Recess cancelled in Bulkley Valley during job action

Students in Bulkley Valley public schools had no recess when they got back to class on Nov. 28.

Students in Bulkley Valley public schools had no recess when they got back to class on Nov. 28.

School officials opted to cancel recess to give non-teaching staff a break. B.C.’s 41,000 public school teachers gave strike notice in early September, forcing non-teaching staff to take extra duties like supervising recess until contract talks are settled.

“We had 27 excluded staff doing the supervision of 140 teachers,” said Mike McDiarmid, assistant superintendent for the Bulkley Valley school district. “It wasn’t sustainable.”

McDiarmid said it’s a clear sign that teachers’ relatively limited strike, now the longest in B.C. history, is beginning to strain the school system.

“It’s certainly raising the awareness in the community that there’s a strike going on,” he said. “There are impacts for families.”

Administrators voted to cancel recess at a Nov. 15 board of education meeting.

On Friday, union president Karin Bachman said Bulkley Valley teachers will oppose the plan.

“The teachers are not in favour of recess being cancelled,” she said. “It’s not good for the students or for teachers.”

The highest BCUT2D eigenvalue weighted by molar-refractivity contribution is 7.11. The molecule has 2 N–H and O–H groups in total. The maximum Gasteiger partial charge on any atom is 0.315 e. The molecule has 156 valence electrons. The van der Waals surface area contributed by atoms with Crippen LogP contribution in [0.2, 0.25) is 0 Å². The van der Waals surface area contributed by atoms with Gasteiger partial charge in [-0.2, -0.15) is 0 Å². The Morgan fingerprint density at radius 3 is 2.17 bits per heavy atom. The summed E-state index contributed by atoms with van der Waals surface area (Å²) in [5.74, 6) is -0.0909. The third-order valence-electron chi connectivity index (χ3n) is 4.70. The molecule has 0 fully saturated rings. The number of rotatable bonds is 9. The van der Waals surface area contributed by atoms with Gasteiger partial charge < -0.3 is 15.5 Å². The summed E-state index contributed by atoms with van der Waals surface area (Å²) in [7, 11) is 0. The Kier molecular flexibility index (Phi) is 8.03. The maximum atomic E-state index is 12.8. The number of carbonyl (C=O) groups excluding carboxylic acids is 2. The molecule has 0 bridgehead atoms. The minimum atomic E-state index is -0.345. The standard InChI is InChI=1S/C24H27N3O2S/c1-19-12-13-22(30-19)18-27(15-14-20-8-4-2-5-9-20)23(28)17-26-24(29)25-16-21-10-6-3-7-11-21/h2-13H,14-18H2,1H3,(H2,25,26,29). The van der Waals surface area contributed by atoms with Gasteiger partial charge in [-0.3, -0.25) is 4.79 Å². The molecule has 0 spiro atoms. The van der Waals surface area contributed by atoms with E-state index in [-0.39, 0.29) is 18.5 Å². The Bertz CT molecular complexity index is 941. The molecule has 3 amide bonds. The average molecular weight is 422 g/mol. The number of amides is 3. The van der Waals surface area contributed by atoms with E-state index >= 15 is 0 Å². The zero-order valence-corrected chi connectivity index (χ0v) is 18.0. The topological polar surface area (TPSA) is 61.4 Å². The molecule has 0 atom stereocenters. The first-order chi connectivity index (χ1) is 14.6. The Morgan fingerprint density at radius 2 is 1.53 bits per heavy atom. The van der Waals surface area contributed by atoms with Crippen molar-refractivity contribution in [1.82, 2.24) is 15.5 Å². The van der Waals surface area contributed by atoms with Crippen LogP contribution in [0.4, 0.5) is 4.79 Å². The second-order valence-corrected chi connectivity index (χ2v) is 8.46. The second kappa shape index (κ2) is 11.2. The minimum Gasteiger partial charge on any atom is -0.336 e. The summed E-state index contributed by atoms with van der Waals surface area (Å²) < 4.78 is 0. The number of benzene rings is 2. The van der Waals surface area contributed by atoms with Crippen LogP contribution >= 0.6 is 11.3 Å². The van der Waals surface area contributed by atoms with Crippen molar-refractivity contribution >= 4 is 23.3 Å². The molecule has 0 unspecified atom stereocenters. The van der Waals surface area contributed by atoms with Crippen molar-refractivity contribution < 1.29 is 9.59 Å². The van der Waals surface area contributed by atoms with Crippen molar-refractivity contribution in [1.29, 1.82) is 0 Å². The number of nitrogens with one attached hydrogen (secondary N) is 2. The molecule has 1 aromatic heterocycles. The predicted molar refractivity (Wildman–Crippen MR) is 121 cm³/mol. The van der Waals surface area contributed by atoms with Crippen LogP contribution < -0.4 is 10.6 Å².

If the plan does go ahead, morning classes at the nine district schools will start 15 minutes later to make up for missing recess.

Students will still get a lunch break, and non-teaching staff will continue to supervise students as they come and go from school.

The teacher’s strike is also having an impact on report cards.

When students got their first report cards last Friday, most came home blank, with just a bare-bones record of what classes students are taking and how many days they attended.

Public school teachers have warned parents since September that they would not tally up grades for report cards as long as the strikes goes on.

“The fact that they haven’t been writing formal report cards doesn’t impact the students’ learning,” said Karin Bachman. “We’ve been having teachers contact parents already in informal ways.”

Bachman said that teachers will go over students’ performance in person.

“Teachers will definitely give parents a verbal report on how their child’s doing, which actually tells you more than a number on a grid.”

Some students will get a full course grade if they are in classes taught by a school principal.

Non-teaching staff will still supervise students at the beginning and end of the day, when students get on buses and set off for home.

McDiarmid and Bachman both said the contract negotiations are going slowly. The province is holding teachers to a net-zero plan, meaning B.C. teachers will see no increase in wages unless the ministry can make equivalent cuts.

“People are making do, and we all understand these decisions are made somewhere else,” said McDiarmid. “There will probably be more difficult conversations ahead, I would think.”

Bachman said teachers’ decision to start with a limited strike is the only reason both sides are still at the table. In the past, B.C. governments have been quick to legislate fully-striking teachers back to work.

“We don’t want a legislated settlement. We want a negotiated one,” Bachman said. “And negotiations don’t come fast, it seems.”

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